- Church of the Ascension
- October 5, 2006
- 5PM 10AM
Proper 22,C October 5 & 6, 2019
It’s all about grace. My Theological Dictionary of the New Testament gives these definitions of the Greek word charis: to rejoice; joy; grace; to give freely; to bless; gift; gratitude, thanksgiving.
Today we celebrate Eucharistia—do you hear or see the word charis in there? Our Holy Communion, Eucharist, is all those things. But mostly it’s grace.
Grace is God’s gift showered on us when we believe. Or even when we wonder. John Newtown wrote, “Twas grace that taught my heart to fear, and grace my fears relieved.”
Grace is both our awe when we think about God, and our joy, thanks, and peace when we realize God’s love for us.
Sadly, way too many folks think God is about judgment and punishment, and they miss the gift of grace.
Since we are honoring St. Francis today, I thought a couple of dog stories would be appropriate. The first may help explain the second. Actually, these are cartoons.
One dog is saying to another that he’s concerned about his human’s memory because he keeps saying. “Who’s a good boy?”
The other one makes me laugh and cry, and it breaks my heart.
A dog is sitting looking out into space and wondering, “What if I never find out who’s a good boy?”
God said at Creation that we were good. The Common English Bible says, “God saw everything he had made and it was supremely good.”
When we know this, we have grace.
What makes me cry about the cartoon is that the dog doesn’t know he’s the good boy.
“Supremely good.” God says we are all “good boys.”
And girls and women and men. Everyone. What makes me cry is that so many people don’t know this and don’t recognize God’s grace in front of them. In them.
When we live with grace we still have all the same problems everyone has, but grace helps us to see God’s love and mercy and find God’s peace.
When we wake up every morning saying “thanks!” and walk with God all day we are living in grace.
How we do this is faith. Faith is trust. Trusting in God—not that God will magically make everything all better, but that God’s grace will surround and fill us to get through whatever we face.
This leads us to faithfulness. Faithfulness is how we life our response to God’s grace.
Sometimes faith comes first. We realize that God IS, and that belief, that trust, leads us to realize the grace that has been there all along.
Sometimes grace comes first—as it did for John Newton. He realized God’s love for him and responded with a life of faithfulness.
Habakkuk says that righteous shall live by faith. I was stunned when I first read this in seminary. I had always thought that for Jews, righteousness came from keeping the laws.
The law God wants us to keep—yearns for us to keep—is the law of loving God and everyone. Would that all our laws and our lives were based on that.
Faith, faithfulness, grace—these are qualities of life. The disciples seem to think that faith, and faithfulness, are quantities, and we can get more of them.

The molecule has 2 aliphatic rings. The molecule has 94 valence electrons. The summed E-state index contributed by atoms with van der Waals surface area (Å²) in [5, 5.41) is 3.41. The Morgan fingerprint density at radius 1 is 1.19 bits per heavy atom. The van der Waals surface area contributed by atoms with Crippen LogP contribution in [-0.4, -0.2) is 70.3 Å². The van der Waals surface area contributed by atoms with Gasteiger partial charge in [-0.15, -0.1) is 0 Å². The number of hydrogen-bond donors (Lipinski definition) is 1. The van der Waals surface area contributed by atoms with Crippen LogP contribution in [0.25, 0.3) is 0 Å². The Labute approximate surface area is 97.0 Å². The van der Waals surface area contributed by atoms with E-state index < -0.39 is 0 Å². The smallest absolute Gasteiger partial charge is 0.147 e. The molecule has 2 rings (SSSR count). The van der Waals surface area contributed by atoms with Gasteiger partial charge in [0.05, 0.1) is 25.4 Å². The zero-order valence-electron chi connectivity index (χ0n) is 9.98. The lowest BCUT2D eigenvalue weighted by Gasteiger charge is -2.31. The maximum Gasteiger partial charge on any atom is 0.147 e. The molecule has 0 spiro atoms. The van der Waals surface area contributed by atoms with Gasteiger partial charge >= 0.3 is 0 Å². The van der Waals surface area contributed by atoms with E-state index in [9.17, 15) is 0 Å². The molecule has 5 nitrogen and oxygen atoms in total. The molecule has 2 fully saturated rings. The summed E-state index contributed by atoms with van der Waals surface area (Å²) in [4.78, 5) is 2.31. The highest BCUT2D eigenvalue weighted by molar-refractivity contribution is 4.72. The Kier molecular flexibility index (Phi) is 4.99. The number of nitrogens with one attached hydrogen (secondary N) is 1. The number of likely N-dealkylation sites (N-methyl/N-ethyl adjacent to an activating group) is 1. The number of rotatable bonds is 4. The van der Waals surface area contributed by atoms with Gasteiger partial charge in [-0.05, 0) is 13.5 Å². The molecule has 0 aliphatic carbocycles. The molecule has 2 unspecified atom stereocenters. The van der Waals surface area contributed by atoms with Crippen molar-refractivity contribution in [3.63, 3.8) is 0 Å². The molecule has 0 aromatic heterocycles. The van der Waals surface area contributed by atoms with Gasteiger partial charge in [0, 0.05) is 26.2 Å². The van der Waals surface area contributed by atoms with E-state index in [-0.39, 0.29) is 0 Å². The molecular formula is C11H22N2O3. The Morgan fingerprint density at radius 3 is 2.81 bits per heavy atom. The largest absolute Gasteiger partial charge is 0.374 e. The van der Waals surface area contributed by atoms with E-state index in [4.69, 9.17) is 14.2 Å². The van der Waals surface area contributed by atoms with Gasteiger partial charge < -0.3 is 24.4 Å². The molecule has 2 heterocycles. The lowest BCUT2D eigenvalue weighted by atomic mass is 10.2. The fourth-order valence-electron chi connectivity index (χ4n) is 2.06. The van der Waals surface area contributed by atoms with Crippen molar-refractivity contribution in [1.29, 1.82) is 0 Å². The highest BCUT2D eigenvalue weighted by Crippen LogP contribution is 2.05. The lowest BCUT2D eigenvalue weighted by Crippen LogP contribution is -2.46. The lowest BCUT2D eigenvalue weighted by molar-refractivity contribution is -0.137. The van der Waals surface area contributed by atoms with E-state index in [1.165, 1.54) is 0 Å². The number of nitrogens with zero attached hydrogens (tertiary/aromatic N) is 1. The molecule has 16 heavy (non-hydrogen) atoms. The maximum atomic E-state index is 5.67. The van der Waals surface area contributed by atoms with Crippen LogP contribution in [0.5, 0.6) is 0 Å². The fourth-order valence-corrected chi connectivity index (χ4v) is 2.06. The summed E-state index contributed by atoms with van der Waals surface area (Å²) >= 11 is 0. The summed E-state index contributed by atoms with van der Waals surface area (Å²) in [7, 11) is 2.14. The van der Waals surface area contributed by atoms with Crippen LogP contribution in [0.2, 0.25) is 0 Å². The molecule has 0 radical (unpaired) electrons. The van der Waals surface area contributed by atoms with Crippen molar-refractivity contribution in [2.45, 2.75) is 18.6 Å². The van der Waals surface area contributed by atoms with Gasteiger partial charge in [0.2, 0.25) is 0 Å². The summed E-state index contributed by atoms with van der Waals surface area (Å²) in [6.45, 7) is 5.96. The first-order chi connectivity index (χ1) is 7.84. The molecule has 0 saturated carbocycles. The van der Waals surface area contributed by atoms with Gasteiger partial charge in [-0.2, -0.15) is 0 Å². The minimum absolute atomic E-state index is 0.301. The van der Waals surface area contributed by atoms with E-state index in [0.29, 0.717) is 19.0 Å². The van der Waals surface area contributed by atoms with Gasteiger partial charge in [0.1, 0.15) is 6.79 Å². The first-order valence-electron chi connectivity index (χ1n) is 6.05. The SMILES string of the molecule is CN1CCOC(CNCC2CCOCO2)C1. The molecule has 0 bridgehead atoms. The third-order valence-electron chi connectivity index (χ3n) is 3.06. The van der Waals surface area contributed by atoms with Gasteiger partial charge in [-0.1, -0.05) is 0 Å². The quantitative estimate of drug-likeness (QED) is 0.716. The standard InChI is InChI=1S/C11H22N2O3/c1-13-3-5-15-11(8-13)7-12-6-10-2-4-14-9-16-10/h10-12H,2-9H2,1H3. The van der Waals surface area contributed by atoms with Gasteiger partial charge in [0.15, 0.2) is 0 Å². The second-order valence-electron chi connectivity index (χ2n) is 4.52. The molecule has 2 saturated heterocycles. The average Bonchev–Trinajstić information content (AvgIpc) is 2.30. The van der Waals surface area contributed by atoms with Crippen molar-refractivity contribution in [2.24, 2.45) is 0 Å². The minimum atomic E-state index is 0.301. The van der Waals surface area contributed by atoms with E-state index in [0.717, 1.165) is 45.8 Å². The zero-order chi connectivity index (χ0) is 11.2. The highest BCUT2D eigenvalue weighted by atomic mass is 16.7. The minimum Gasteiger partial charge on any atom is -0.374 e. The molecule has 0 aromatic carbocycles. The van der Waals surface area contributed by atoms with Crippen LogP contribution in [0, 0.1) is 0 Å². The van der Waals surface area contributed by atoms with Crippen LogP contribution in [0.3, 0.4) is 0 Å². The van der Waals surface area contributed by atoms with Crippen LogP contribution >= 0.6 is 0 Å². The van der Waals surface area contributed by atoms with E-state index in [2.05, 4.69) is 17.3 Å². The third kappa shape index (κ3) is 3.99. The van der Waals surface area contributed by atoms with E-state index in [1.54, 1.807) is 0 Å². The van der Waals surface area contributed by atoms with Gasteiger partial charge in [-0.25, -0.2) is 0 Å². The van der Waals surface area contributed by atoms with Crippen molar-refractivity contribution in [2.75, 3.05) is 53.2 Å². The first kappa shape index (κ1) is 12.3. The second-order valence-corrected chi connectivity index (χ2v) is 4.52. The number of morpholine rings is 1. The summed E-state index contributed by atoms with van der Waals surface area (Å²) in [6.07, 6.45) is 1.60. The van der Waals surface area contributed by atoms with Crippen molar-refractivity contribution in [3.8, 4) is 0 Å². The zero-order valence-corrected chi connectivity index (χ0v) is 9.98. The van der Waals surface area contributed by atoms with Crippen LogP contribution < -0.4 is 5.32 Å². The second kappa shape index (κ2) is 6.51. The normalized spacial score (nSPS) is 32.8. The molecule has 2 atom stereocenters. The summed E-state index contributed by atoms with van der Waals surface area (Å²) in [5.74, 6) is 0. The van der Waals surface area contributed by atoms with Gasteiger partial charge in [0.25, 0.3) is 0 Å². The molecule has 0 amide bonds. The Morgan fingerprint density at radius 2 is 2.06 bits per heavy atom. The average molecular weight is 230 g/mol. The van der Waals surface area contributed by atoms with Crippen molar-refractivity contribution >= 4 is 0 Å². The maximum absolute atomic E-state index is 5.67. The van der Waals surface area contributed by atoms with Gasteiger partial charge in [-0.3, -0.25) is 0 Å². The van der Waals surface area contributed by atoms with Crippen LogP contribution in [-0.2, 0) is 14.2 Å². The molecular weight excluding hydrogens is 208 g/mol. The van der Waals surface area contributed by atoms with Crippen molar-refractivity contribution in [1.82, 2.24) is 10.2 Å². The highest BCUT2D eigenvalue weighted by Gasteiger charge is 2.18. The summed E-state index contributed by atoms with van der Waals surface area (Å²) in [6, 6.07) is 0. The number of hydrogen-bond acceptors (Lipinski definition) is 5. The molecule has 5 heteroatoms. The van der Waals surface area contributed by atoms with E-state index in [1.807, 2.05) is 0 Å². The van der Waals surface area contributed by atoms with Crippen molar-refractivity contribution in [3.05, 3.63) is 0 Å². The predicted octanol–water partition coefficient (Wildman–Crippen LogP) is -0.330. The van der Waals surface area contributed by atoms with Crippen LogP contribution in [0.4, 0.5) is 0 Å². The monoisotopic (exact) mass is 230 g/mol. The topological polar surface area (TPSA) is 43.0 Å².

The response Jesus gives them is a strange idea—what good would it be for mulberry trees to be growing in the ocean?
He’s telling them that they have the wrong idea about faith. More faith doesn’t help. What helps is being faithful, loving, caring, and trusting God.
Bishop Jake Owensby says, “Faith isn’t about knowing things. It’s about trusting a person. A divine person. Trusting that God will be faithful to us. Really be God—the God who is love through and through—no matter what.”
Faithfulness is responding to God’s love by being loving and caring and sharing God’s grace.
We honor St. Francis this weekend, and because of his love for animals many churches will have a blessing of pets, and other critters, this time of year.
I’ve blessed cats and dogs, horses, birds, snakes—that one was by proxy with a fuzzy, stuffed toy, thankfully. A friend in NH blesses the Clark Trading Post bear every year with a handful of M&M’s.
Francis is remembered for the first outdoor nativity scene in 1223. According to Bonaventure’s biography, St. Francis got permission from Pope Honorious III to set up a manger with hay and two live animals—an ox and an ass—in a cave in the Italian village of Grecio. He then invited the villagers to come gaze upon the scene while he preached about “the babe of Bethlehem.”
But Francis legacy is much more than animals.
Some facts that may you already know. Francis was born in Assisi, Italy, to a wealthy family. He gave up his wealth to live simply, in a cave.
The story goes that he heard God’s call to rebuild the church and he went to restore a building. He realized that God’s church is not just buildings, and he began a life of prayer and service.
The religious order that bears his name is called the Order of Friars Minor. They are known for living simply and for their devotion and help for the poor and outcast, the sick and vulnerable.
Clergy and lay people can be members of the Order of St. Francis. There is an active Order in the Anglican Communion and Episcopal Church.
Francis said something like, “Preach the gospel at all times. Use words when necessary.”
Even if the exact words aren’t his, the idea is.
How about “Homes First”? Medicine Hat, Alberta, puts homeless folks in housing (not shelters, housing) and then helps them deal with whatever made them homeless. Most places tell people to get off drugs, or stop drinking, or get mental health help first. It’s hard to get that kind of help when you are living on the street. “Homes First” treats everyone with dignity first.
Utah has done the same kind of thing. Pure grace.
That’s a big undertaking. Not something we can do by ourselves. But there’s lots we can do by ourselves. And together as a parish.
How will we live the gospel when we leave here? I try to let folks into traffic. And smile when I pass them on the sidewalk. I give to Episcopal Charities and others.
What else can we do to live in faithfulness and grace?